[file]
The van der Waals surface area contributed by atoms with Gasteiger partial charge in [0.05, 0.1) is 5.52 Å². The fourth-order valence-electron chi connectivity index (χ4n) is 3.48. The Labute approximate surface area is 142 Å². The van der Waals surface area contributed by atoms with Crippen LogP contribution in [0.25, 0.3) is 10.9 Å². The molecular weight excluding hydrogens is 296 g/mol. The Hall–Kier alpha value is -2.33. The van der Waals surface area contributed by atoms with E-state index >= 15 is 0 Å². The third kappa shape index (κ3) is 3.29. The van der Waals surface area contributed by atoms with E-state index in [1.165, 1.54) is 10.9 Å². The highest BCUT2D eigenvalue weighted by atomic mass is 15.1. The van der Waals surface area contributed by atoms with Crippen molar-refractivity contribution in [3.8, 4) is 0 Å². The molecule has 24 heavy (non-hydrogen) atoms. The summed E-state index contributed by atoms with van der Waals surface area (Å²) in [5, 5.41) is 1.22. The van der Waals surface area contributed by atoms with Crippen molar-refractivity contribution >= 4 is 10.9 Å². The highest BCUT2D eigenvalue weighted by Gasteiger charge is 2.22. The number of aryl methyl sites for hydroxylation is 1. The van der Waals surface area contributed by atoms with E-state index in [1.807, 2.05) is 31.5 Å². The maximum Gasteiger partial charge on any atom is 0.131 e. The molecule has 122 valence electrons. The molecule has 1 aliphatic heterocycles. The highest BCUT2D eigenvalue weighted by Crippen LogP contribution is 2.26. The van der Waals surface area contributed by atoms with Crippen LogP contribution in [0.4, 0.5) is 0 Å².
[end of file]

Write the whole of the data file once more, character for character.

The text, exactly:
The van der Waals surface area contributed by atoms with Gasteiger partial charge in [0.05, 0.1) is 5.52 Å². The fourth-order valence-electron chi connectivity index (χ4n) is 3.48. The Labute approximate surface area is 142 Å². The van der Waals surface area contributed by atoms with Crippen LogP contribution in [0.25, 0.3) is 10.9 Å². The molecular weight excluding hydrogens is 296 g/mol. The Hall–Kier alpha value is -2.33. The van der Waals surface area contributed by atoms with E-state index >= 15 is 0 Å². The third kappa shape index (κ3) is 3.29. The van der Waals surface area contributed by atoms with E-state index in [1.165, 1.54) is 10.9 Å². The highest BCUT2D eigenvalue weighted by atomic mass is 15.1. The van der Waals surface area contributed by atoms with Crippen molar-refractivity contribution in [3.8, 4) is 0 Å². The molecule has 24 heavy (non-hydrogen) atoms. The summed E-state index contributed by atoms with van der Waals surface area (Å²) in [5, 5.41) is 1.22. The van der Waals surface area contributed by atoms with Crippen molar-refractivity contribution >= 4 is 10.9 Å². The highest BCUT2D eigenvalue weighted by Gasteiger charge is 2.22. The number of aryl methyl sites for hydroxylation is 1. The van der Waals surface area contributed by atoms with E-state index in [1.807, 2.05) is 31.5 Å². The maximum Gasteiger partial charge on any atom is 0.131 e. The molecule has 122 valence electrons. The molecule has 1 aliphatic heterocycles. The highest BCUT2D eigenvalue weighted by Crippen LogP contribution is 2.26. The van der Waals surface area contributed by atoms with Crippen LogP contribution in [0.4, 0.5) is 0 Å².